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Two Endangered Species (Of Different Sorts) Could Limit Seaside Park Beach Access

Piping plovers and seabeach amarynth. (File Photos)

Piping plovers and seabeach amaranth. (File Photos)

A pair of endangered species in has been found on the beachfront in Seaside Park, leading the borough to receive a notice from the U.S. Department of Fish and Wildlife indicating that some areas of the beachfront may become inaccessible.

The borough had already been notified last summer that the piping plover, a sparrow-sized shorebird known for its quick bursts of energy to evade both waves and predators, had taken up nesting positions in a few areas of beachfront close to the dune line. Recently, the borough received another notice regarding seabeach amaranth, an endangered grass species that had apparently been identified at some point in the borough.

A closed-off area in Point Pleasant Beach where piping plovers have been found. (Photo: Daniel Nee)

A closed-off area in Point Pleasant Beach where piping plovers have been found. (Photo: Daniel Nee)

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The presence of seabeach amaranth has caused concern among local leaders in numerous island communities in recent years. In some cases, such as Seaside Heights, letters from the federal government initially requested that nearly half the town’s entire beach be closed to humans. But ultimately, local and federal officials adopted a significantly more reasonable plan to rope off a few areas where the plants were found. In one of the areas, the grass was washed away in a storm and never returned. The species was also found in Lavallette and Point Pleasant Beach, among other communities.

Officials in Seaside Park said they found their federal counterparts to be good partners when the piping plovers were found.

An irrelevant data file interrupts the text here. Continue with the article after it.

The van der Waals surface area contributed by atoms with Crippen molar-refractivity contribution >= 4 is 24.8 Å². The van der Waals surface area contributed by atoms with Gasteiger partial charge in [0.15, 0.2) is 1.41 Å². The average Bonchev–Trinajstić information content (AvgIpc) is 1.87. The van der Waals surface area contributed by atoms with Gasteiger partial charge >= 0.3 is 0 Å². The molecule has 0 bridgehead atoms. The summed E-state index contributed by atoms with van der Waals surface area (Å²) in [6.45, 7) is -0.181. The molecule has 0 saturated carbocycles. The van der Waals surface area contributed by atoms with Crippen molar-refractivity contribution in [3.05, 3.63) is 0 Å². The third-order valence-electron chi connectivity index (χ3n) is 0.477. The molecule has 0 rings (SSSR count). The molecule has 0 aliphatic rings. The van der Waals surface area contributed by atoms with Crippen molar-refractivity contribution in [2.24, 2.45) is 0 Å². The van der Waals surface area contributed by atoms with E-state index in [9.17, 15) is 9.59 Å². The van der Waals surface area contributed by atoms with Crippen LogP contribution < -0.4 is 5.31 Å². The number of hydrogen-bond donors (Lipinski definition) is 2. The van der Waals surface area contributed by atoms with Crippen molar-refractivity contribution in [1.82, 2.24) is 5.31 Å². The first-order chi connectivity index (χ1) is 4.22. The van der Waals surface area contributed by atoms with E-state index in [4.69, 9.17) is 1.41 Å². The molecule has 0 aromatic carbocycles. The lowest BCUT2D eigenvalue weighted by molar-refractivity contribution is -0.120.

“Fish and Wildlife came and they were extremely complimentary of our police department, public works department and beach patrol,” said Mayor John A. Peterson, explaining that a temporary access prohibition was lifted once the birds left the region.

The seabeach amaranth “entails a far greater area of our beachfront,” Peterson said, since it has been found to stretch along the upper beach near the dune line. While it is unlikely that there would be objections to cordoning off an area of beach for the species to grow, officials are concerned that the federal government may impose rules that would ban lifeguards, police officers or EMTs from driving on the beach to get to an emergency quickly. There are, however, some carve-outs for emergency access in federal law. Regardless, the areas of the beaches deemed to contain the grass species will not be able to be raked like other portions.

“It will have a negative affect upon us, just from a cost perspective,” said Peterson. “The kids who are working the beach won’t have the benefit of equipment or trucks with them. They’re going to have to lug everything by hand. It’s going to be more costly, and we have to find people to do it.”

Seabeach amaranth. (Credit: U.S. Fish and Wildlife Service)

Seabeach amaranth. (Credit: U.S. Fish and Wildlife Service)

Eric Wojciechowski, the borough’s public works superintendent, is currently conducting research on the matter and developing a plan to deal with the plant. Peterson said officials will meet with Fish and Wildlife on the issue, and “will entail some discussion and room for reason.”

“The public will notice as well and we’re all going to wrestle with it,” the mayor continued. “This does not close our beach, but it’s going to entail a lot of roped-off areas.”

The plants were primarily found in the dunes, in the snow fence line that was already cordoned off, but some were growing in the open.

“I think, last year, we were so successful with our dunes that some crept downward,” Peterson said.

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